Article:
As you know, you can ask me anything. When the caregiving journey gets too overwhelming and you keep having thoughts about “my life and my health sucks…”  or “I am not sure if I’m doing it right…” , then connect with Saskia and book yourself a One-Off Emergency Care coaching session. You’ll be so glad you did!

Beyond movie & massage: The real deal about self-care

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The other day I was reading comments on an article about self-care-tips for caregivers and the tone of the comments struck me. Believe it or not, they mostly sounded like this:
• “I know about self-care, but it just doesn’t work for me”
• “Self-care for me is when you send me someone who can take over my caregiving for the next hour… please!”
• “Self-care? Not for me! I have no time since I have to look after a loved one 24/7”
• “When I go for a walk around the block, it feels good for a few minutes and then it’s all about the caregiving again and the good feeling is gone”
• “My mom starts yelling at me every time I want to be by myself”

I felt sad reading this.

Are you a caregiver who is immersed in caring for your loved one and is it taking its toll on you? Does thinking about self-care stresses you out even more, or it makes you upset as you may believe you can’t have it?

STOP! And pause… are you ready to learn something different?

Here are some insights and tips that help you to start thinking differently about self-care.
Self-care is not just about going to see a movie or having a massage.

The “real deal” about self-care is caring for yourself from the inside out, for instance:

  1. Learning to let go of negative thinking and instead create more positive thoughts
  2. Understanding your current belief system and being willing to make necessary changes
  3. Gain awareness about your limiting beliefs that may keep you stuck
  4. Discover what it is that you want for yourself in life and take action to move forward
  5. Commit to self-acceptance and self-love

Self-discovery and personal growth are important keys for a happier life, on your terms.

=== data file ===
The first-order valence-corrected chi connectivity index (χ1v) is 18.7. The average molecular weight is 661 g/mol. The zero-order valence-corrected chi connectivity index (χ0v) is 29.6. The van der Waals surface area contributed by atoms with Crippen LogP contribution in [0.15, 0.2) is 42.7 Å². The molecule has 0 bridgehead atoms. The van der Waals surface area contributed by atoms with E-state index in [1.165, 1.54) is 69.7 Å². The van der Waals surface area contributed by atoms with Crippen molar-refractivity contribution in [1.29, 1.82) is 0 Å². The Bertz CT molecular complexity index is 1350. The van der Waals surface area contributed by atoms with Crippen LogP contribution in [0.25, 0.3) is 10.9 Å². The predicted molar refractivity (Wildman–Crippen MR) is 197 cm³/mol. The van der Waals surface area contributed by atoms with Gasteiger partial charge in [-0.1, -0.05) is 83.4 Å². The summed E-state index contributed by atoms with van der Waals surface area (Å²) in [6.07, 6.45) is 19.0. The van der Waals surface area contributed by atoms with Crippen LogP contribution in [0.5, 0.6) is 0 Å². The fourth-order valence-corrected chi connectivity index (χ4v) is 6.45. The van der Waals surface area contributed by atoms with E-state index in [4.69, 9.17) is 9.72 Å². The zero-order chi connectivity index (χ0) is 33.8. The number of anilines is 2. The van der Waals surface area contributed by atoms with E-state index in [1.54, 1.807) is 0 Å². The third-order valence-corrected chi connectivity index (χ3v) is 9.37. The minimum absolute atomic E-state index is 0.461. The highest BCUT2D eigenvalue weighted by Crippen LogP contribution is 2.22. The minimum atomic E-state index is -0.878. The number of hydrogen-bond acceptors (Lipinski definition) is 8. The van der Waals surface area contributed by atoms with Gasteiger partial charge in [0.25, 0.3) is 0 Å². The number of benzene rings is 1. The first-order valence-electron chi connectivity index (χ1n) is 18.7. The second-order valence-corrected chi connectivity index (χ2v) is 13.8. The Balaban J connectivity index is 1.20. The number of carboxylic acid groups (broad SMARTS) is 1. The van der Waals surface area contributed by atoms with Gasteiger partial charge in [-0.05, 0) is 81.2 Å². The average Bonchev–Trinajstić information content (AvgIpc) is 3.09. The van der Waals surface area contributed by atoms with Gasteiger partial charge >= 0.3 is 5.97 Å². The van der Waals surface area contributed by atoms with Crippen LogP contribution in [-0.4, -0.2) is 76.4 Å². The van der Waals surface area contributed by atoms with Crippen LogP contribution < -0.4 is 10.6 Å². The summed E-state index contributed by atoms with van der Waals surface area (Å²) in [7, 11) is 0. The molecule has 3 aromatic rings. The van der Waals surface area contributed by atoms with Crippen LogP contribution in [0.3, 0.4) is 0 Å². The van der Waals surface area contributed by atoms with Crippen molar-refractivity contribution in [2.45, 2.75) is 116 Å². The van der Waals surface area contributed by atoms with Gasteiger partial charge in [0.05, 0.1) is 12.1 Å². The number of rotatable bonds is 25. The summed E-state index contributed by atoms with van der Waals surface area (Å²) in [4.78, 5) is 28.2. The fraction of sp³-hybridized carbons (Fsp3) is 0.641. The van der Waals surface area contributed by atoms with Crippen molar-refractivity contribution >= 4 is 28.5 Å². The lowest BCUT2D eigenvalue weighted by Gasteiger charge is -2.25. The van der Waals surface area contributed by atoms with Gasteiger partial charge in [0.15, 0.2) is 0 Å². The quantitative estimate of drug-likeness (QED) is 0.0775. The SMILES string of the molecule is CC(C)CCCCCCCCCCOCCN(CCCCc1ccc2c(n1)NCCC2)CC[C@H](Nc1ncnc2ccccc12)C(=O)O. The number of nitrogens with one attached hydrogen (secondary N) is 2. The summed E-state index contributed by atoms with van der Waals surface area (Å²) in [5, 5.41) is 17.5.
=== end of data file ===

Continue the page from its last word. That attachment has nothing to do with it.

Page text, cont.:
To become stronger, improve confidence and make better decisions. After all, you came on this planet to fulfill your calling.

Taking care of aging parents may be a part of your life, however it doesn’t mean that it has to take over your own life completely.

You have a choice… and it takes courage to be your own advocate.

Carrie Jolie Dale wrote the book: “The 2 choices”.
It’s an easy read with a powerful message. In one of the chapters I came across “The 2 choices mantra”.
After I read it, I jotted it on an index card and I have it visible on my desk. I have the permission to share it with you:

“The 2 Choices Mantra”

Right now, I have 2 choices:
One will get me more in alignment
with things I desire and the other
will move me away from it.
This ability to choose is a gift and
my source of passion, connection and power.

Ultimately it means: when you make a powerful decision you create powerful results. If you make a weak decision (and you know this in your heart) you will get a weak result.
This wonderful quote comes from Carrie Jolie Dale’s book and I resonate with it:
“Choose the things that just feel better”

Choose to keep an eye on yourself and when feelings of overwhelm, exhaustion or resentment creep up,
ask yourself: what 2 choices do I have?

Take a few minutes for yourself to look at your options and then choose powerfully.

When you take care of yourself on a deeper level, caring for others becomes easier.
And it will be more fun to choose deliberately for the movie or massage. You deserve it!